State omicron cases at 16: Cook County urges businesses to require vaccinated or tested patrons

  • So far, 7,617,050 Illinoisans have been fully vaccinated, or nearly 60% of the state's 12.7 million population.

    So far, 7,617,050 Illinoisans have been fully vaccinated, or nearly 60% of the state's 12.7 million population. Daily Herald File Photo

Updated 12/17/2021 6:56 PM

With 16 cases of the highly contagious omicron variant of COVID-19 diagnosed in Illinois and infections rising, Cook County officials Friday urged precautions such as vaccination requirements or negative tests to enter businesses in order to tamp down the latest surge.

The omicron cases announced by the Illinois Department of Public Health are a jump from Wednesday's tally of two involving a Chicagoan and one suburban Cook resident.


Of the 16 cases, a number are located in suburban Cook. Asked how many, "there are fewer than 10 cases, including the original case," Cook County Department of Public Health spokesman Tom McFeeley said. "Some, but not all, are connected to the first case."

IDPH spokeswoman Melaney Arnold said experts anticipate that "with the high level of transmissibility, omicron could begin circling widely." The best ways to protect against infections are getting COVID-19 shots and boosters, masking in public spaces indoors, social distancing and avoiding crowds, she said.

Cook public health officials went further, recommending that business establishments require "patrons to be fully vaccinated for entry" or show proof of a recent negative COVID test.

The caution particularly applies to large spaces where people are close together and may remove masks, such as sporting events or concerts. Officials also advised employers scheduling holiday parties to keep them virtual.

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One bright spot is that although data from South Africa, where the variant first was reported, indicates omicron cases have dramatically increased, "their hospitalizations haven't dramatically increased," said Dr. Temitope Oyedele, an infectious disease specialist with Cook County Health. "But it's still early."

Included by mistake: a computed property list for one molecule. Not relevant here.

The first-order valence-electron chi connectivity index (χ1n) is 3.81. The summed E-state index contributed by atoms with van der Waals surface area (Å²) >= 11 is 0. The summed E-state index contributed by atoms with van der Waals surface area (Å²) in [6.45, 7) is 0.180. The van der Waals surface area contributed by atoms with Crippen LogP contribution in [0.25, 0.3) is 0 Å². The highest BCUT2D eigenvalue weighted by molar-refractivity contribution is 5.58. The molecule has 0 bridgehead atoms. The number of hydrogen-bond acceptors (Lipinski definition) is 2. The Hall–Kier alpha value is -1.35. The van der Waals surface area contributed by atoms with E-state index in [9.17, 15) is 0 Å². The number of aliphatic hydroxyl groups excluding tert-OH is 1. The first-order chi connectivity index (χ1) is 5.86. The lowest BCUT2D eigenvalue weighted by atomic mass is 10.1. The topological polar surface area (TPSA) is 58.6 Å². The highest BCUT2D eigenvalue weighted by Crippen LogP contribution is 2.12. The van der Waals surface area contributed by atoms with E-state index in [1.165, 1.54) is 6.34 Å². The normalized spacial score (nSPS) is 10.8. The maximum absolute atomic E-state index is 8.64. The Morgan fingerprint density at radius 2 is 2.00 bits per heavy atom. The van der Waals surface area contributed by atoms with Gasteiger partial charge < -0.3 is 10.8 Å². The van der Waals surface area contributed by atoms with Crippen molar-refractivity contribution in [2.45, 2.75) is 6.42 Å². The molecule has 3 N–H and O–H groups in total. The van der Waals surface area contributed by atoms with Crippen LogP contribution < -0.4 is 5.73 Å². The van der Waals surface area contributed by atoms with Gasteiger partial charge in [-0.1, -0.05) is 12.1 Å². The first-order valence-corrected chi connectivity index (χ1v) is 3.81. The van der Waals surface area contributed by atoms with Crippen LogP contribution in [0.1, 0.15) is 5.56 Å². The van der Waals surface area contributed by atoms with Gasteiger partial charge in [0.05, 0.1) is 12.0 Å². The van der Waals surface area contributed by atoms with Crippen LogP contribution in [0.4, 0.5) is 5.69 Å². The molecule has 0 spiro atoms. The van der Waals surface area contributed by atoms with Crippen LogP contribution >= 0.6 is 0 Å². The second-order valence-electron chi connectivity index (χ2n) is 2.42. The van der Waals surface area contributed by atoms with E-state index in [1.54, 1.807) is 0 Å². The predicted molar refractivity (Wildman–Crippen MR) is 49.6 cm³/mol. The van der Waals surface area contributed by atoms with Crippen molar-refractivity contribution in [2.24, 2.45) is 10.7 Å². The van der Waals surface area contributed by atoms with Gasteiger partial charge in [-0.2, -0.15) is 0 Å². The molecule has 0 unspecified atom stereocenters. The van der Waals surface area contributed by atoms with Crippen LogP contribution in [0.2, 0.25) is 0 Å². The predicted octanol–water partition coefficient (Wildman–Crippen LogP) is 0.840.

Rather than worry, Oyedele advised individuals to be "aware. Adjust your behavior based on the knowledge of what's going on," he said.

The actual number of omicron cases is higher than 16, Oyedele added, because only a small number of positive COVID-19 tests undergo genomic sequencing to identify variants.

In Illinois, the seven-day average of new COVID-19 cases jumped by 19% in two weeks. From Dec. 11 to Friday, the daily average was 8,473 new infections, compared to 7,095.4 from Dec. 4 to 10.


New cases of COVID-19 totaled 10,765 Friday with 52 more people dying from the respiratory disease, the IDPH reported.

Patients in the hospital with COVID-19 came to 3,783 as of Thursday night.

On Thursday, 72,515 more COVID-19 shots were administered. The seven-day average is 66,816.

The state's positivity rate for COVID-19 cases rose from 4.7% Thursday to 4.9% based on a seven-day average.

So far, 7,617,050 Illinoisans have been fully vaccinated, or nearly 60% of the state's 12.7 million population. For Pfizer and Moderna vaccines, that means two doses several weeks apart.

The federal government has delivered 21,212,415 doses of vaccine to Illinois since distribution began in mid-December, and 18,475,621 shots have been administered.

Total cases statewide stand at 1,944,056, and 27,117 Illinoisans have died since the pandemic began.

Labs processed 210,023 virus tests in the last 24 hours.

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